'I'm so embarrassed and I don't want to see him' - ex-wife of EgyptAir hijacker as he faces multiple charges
The ex-wife of an Egyptian man who is accused of hijacking a plane has said she is "embarrassed" by all the publicity.
According to reports, the woman said: "I'm so embarrassed by all the publicity and I don't want to see him."
She spoke as the 59-year-old Seif Eddin Mustafa was remanded in custody by a Cypriot court after authorities said he admitted hijacking the plane and diverting it to Cyprus by threatening to blow it up with a fake explosives belt.
Cyprus police prosecutor Andreas Lambrianou said the suspect, who was identified as 59-year-old Seif Eddin Mustafa, faces charges including hijacking, illegal possession of explosives, kidnapping and threats to commit violence.
Judge Maria Loizou said she found the police request for the maximum eight-day detention necessary because of fears the suspect might flee, and the fact that he admitted to the hijacking in a voluntary statement to police.
Tuesday's drama, which began when Mustafa allegedly claimed to have explosives and forced the flight from Alexandria to Cairo to land in Larnaca, ended peacefully six hours later.
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Most of the 72 passengers and crew aboard the Airbus A320 were released soon after the plane landed, though a handful were held for longer. All were let go before Mustafa finally surrendered.
Mr Lambrianou said that after Mustafa was arrested, he told police: "What's someone supposed to do when he hasn't seen his wife and children in 24 years and the Egyptian government won't let him?"
An official at the general prosecutor's office in Egypt said there had been no travel ban on Mustafa. Egypt's interior ministry said he had a long criminal record but had completed a one-year prison term in March 2015.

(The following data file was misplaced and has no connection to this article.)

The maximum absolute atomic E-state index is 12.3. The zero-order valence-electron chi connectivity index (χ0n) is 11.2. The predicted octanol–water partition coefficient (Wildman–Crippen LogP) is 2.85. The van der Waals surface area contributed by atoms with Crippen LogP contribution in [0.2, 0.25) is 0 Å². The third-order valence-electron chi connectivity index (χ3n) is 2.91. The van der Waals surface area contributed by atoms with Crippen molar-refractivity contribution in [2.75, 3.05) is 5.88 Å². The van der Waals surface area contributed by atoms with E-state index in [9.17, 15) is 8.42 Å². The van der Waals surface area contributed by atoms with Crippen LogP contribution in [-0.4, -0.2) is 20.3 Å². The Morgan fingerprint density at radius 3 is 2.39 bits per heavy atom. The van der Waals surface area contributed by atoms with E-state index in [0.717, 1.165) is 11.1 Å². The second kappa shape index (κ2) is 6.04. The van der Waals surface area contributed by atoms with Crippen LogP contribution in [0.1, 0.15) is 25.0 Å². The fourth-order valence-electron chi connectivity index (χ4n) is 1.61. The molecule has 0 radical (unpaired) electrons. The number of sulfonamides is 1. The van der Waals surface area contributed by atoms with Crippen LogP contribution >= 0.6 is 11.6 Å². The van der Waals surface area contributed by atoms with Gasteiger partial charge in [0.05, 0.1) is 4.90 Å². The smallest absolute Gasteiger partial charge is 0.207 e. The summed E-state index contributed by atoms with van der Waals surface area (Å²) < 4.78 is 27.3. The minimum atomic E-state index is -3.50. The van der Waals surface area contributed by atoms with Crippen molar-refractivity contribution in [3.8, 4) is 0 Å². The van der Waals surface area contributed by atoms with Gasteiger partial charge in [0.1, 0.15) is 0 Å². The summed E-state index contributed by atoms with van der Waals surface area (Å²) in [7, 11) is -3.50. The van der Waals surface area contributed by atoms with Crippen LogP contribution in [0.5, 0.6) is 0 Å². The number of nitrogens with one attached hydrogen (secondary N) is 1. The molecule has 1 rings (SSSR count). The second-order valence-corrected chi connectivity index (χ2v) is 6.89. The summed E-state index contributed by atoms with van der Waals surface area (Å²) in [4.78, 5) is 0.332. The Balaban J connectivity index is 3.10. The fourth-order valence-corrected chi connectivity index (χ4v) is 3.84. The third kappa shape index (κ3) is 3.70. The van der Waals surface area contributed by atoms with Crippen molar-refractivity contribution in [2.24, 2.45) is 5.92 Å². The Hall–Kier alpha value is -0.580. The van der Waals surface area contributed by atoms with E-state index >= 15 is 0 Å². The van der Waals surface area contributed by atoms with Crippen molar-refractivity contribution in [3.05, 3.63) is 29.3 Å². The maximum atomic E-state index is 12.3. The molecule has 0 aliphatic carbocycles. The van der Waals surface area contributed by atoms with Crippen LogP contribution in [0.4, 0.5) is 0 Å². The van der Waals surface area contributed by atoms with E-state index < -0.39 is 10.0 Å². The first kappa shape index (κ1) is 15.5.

After the hearing in Larnaca, a handcuffed Mustafa flashed the "V'' for victory sign out the window of a police vehicle as he was driven away from the court.
Cypriot officials described Mustafa as "psychologically unstable" following a bizarre set of demands he made to police negotiators, including what Mr Lambrianou said was a letter he wanted delivered to his Cypriot ex-wife in which he demanded the release of 63 dissident women imprisoned in Egypt.
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Mr Lambrianou said that 15 minutes into flight MS181, which should have taken just 30 minutes, Mustafa demanded that the aircraft be diverted to an airport in Greece, Turkey or Cyprus.
Despite an initial refusal from Cypriot authorities, the plane eventually landed in Larnaca after the pilots warned of low fuel.
The police prosecutor said witnesses saw Mustafa wearing a white belt with pockets that had cylindrical objects stuffed inside. Wire protruding from the cylinders led to what appeared to be a "push button" detonator he held in his hand.
Mustafa had threatened to detonate the belt if police attempted to "neutralise" him, Mr Lambrianou said, but he eventually gave up after the crew and passengers were released.
Mr Lambrianou said no explosives were found in the belt, except for a container filled with an unidentified liquid.
Police also found an unidentified liquid in the suspect's bag, as well as numerous documents written in Arabic.
The prosecutor said Cypriot authorities will ask for help from Interpol to determine how the suspect managed to get the fake explosives belt through airport security in Egypt.